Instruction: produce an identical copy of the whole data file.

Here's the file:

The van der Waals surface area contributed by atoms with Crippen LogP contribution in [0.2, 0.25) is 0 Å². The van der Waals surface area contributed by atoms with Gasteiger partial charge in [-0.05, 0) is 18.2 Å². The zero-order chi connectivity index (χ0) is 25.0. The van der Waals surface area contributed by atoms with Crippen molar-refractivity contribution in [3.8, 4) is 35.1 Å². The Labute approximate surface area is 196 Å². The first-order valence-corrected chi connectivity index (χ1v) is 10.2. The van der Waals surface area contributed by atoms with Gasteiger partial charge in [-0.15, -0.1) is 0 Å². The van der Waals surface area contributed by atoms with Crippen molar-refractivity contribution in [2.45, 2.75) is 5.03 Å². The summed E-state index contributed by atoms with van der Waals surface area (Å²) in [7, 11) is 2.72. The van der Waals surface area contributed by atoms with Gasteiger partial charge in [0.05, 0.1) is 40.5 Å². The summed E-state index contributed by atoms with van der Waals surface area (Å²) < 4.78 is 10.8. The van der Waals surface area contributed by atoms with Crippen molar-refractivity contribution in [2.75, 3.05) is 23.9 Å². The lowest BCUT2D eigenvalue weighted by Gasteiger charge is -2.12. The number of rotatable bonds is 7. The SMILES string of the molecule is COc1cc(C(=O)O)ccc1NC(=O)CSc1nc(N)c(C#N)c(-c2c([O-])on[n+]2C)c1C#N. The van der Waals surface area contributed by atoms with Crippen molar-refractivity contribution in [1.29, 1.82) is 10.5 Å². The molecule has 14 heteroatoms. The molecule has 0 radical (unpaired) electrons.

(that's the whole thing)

The van der Waals surface area contributed by atoms with Crippen LogP contribution in [0.2, 0.25) is 0 Å². The van der Waals surface area contributed by atoms with Gasteiger partial charge in [-0.05, 0) is 18.2 Å². The zero-order chi connectivity index (χ0) is 25.0. The van der Waals surface area contributed by atoms with Crippen molar-refractivity contribution in [3.8, 4) is 35.1 Å². The Labute approximate surface area is 196 Å². The first-order valence-corrected chi connectivity index (χ1v) is 10.2. The van der Waals surface area contributed by atoms with Gasteiger partial charge in [-0.15, -0.1) is 0 Å². The van der Waals surface area contributed by atoms with Crippen molar-refractivity contribution in [2.45, 2.75) is 5.03 Å². The summed E-state index contributed by atoms with van der Waals surface area (Å²) in [7, 11) is 2.72. The van der Waals surface area contributed by atoms with Gasteiger partial charge in [0.05, 0.1) is 40.5 Å². The summed E-state index contributed by atoms with van der Waals surface area (Å²) < 4.78 is 10.8. The van der Waals surface area contributed by atoms with Crippen molar-refractivity contribution in [2.75, 3.05) is 23.9 Å². The lowest BCUT2D eigenvalue weighted by Gasteiger charge is -2.12. The number of rotatable bonds is 7. The SMILES string of the molecule is COc1cc(C(=O)O)ccc1NC(=O)CSc1nc(N)c(C#N)c(-c2c([O-])on[n+]2C)c1C#N. The van der Waals surface area contributed by atoms with Crippen molar-refractivity contribution in [1.29, 1.82) is 10.5 Å². The molecule has 14 heteroatoms. The molecule has 0 radical (unpaired) electrons.